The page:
From October 2009 to some time in 2011 the US Agency for International Development (USAID) sponsored a program that paid almost a dozen youths from Costa Rica, Peru and Venezuela to travel to Cuba in order to obtain intelligence information and identify potential government opponents among students and other youths, according to an investigation that the Associated Press (AP) wire service published on Aug. 4. The revelation comes four months after AP reported on the agency's ZunZuneo "Cuban Twitter" program. Like ZunZuneo, the program employed the Washington, DC-based private contractor Creative Associates International for operations. Analysts said these revelations indicate that the US is losing interest in the older generation of Cuban dissidents and is trying to develop opposition among younger Cubans.
An Israeli military offensive on the Palestinian territory of Gaza starting on July 8 has brought widespread condemnation from governments and activists in Latin America. The response to the current military action, which is codenamed "Operation Protective Edge," follows a pattern set during a similar December 2008-January 2009 Israeli offensive in Gaza, "Operation Cast Lead," when leftist groups and people of Arab descent mounted protests and leftist and center-left governments issued statements sharply criticizing the Israeli government.
Cuba's new Foreign Investment Law went into effect on June 28, as was planned when the National Assembly of Popular Power passed the measure in March. The government is hoping to generate some $2.5 billion in investment each year under the law, which cuts tax rates for foreign investors from 30% to 15% and guarantees that most foreign-owned companies will be exempt from expropriation. Investment is expected to be focused on light industry, packaging, chemicals, iron and steel, building materials, logistics and pharmaceuticals; much of it will go to the Mariel port, 40 km west of Havana, which is being developed as a major "free trade zone." The government is currently studying 23 proposals for projects from Brazil, China, Spain, France, Italy, the Netherlands and Russia. The new law doesn't allow for private Cuban citizens to invest, and Cubans will work for the foreign companies through state-owned employment companies, not directly. (La Jornada, Mexico, June 29, from DPA, AFP, Prensa Latina; Global Post, June 29, from Xinhua)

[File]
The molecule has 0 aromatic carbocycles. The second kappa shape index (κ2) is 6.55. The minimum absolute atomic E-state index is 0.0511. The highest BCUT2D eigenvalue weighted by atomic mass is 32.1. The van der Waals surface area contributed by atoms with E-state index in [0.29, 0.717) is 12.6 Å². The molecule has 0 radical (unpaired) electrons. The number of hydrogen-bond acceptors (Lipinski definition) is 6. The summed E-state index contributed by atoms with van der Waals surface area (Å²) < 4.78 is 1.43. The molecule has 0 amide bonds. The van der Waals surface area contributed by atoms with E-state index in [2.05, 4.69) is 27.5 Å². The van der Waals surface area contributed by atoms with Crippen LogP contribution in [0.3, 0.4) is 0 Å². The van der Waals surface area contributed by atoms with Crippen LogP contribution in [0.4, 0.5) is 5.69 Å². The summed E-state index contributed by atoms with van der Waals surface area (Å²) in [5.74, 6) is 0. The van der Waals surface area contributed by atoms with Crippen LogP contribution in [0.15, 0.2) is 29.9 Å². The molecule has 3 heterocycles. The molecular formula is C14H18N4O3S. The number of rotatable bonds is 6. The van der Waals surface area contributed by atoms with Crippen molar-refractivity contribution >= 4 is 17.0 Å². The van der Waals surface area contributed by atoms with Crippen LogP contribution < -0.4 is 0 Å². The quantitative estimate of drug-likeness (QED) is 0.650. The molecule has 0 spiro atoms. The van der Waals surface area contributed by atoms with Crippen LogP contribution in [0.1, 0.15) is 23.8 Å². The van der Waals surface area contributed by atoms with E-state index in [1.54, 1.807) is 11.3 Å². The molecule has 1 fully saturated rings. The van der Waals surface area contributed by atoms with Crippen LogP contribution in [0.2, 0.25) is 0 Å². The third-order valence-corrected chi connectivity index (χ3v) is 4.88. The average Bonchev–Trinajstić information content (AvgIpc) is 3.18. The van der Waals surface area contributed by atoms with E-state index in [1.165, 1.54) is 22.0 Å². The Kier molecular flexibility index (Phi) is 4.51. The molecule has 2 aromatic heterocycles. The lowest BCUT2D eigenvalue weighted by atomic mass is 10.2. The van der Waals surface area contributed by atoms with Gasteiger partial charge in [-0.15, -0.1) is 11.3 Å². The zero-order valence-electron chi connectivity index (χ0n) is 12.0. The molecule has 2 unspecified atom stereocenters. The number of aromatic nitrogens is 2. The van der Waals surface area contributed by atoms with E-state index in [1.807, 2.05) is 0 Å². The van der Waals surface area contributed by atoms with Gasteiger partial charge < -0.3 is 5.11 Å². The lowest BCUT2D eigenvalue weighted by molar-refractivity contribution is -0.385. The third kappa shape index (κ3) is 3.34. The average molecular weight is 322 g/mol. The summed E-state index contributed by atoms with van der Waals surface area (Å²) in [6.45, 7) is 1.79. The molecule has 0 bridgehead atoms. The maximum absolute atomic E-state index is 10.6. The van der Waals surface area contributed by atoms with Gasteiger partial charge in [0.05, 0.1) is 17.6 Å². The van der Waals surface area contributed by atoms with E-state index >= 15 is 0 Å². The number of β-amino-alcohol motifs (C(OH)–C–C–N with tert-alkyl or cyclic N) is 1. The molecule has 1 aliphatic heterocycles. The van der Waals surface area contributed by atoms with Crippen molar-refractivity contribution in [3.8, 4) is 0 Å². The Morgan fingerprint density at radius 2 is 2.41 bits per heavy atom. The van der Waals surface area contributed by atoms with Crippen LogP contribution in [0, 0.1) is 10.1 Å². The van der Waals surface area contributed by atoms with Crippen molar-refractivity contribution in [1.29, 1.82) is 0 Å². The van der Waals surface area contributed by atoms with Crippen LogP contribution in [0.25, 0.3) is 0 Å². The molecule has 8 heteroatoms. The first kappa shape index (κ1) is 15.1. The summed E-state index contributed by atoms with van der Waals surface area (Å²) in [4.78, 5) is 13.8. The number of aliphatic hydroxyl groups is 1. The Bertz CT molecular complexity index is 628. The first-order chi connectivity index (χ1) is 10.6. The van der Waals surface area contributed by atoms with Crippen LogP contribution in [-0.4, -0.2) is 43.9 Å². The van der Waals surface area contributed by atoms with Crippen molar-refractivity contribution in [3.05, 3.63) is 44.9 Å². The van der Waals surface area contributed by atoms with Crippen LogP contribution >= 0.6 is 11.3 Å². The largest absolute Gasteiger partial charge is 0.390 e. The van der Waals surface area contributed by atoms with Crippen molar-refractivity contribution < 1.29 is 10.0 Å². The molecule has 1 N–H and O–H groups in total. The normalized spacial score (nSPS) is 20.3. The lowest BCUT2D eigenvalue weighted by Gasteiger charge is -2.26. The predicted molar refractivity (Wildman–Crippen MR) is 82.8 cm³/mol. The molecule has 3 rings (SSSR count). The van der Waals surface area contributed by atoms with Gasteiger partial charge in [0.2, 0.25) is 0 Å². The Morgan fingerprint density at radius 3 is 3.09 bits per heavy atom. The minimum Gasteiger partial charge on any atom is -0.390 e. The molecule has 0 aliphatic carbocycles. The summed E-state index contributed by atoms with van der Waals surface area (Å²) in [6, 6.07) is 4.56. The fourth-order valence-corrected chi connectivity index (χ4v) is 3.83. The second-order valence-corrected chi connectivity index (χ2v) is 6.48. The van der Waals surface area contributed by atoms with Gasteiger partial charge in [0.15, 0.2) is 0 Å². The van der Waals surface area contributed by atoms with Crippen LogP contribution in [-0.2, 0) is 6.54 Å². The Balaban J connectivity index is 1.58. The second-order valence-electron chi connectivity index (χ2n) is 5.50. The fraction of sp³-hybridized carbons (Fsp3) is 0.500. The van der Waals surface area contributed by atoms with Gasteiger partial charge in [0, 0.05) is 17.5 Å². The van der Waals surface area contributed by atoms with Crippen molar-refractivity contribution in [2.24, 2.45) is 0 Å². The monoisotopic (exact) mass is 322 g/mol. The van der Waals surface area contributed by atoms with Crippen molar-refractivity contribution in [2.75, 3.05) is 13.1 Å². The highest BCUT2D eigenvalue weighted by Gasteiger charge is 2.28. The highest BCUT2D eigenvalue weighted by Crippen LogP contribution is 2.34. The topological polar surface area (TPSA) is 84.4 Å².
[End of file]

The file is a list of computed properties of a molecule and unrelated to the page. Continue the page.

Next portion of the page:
The Cuban government arrested four US residents on April 26 and charged them with planning to attack military installations, according to an Interior Ministry note published on May 7. The four suspects—José Ortega Amador, Obdulio Rodríguez González, Raibel Pacheco Santos and Félix Monzón Álvarez—had planned to burst into a military unit, murder soldiers and officers, and "make a call for violence," according to an article dated May 7 but published the next day in the youth-oriented Cuban newspaper Juventud Rebelde. The article links the alleged plans to the US government's failed "Cuban Twitter," the cell phone-based social network ZunZuneo. "It's quite obvious," the article said, "that these violent actions of attacking Cuban military installations, with the intent of creating panic and confusion, are very similar to the supposed 'social explosion' hoped for by ZunZuneo's creators."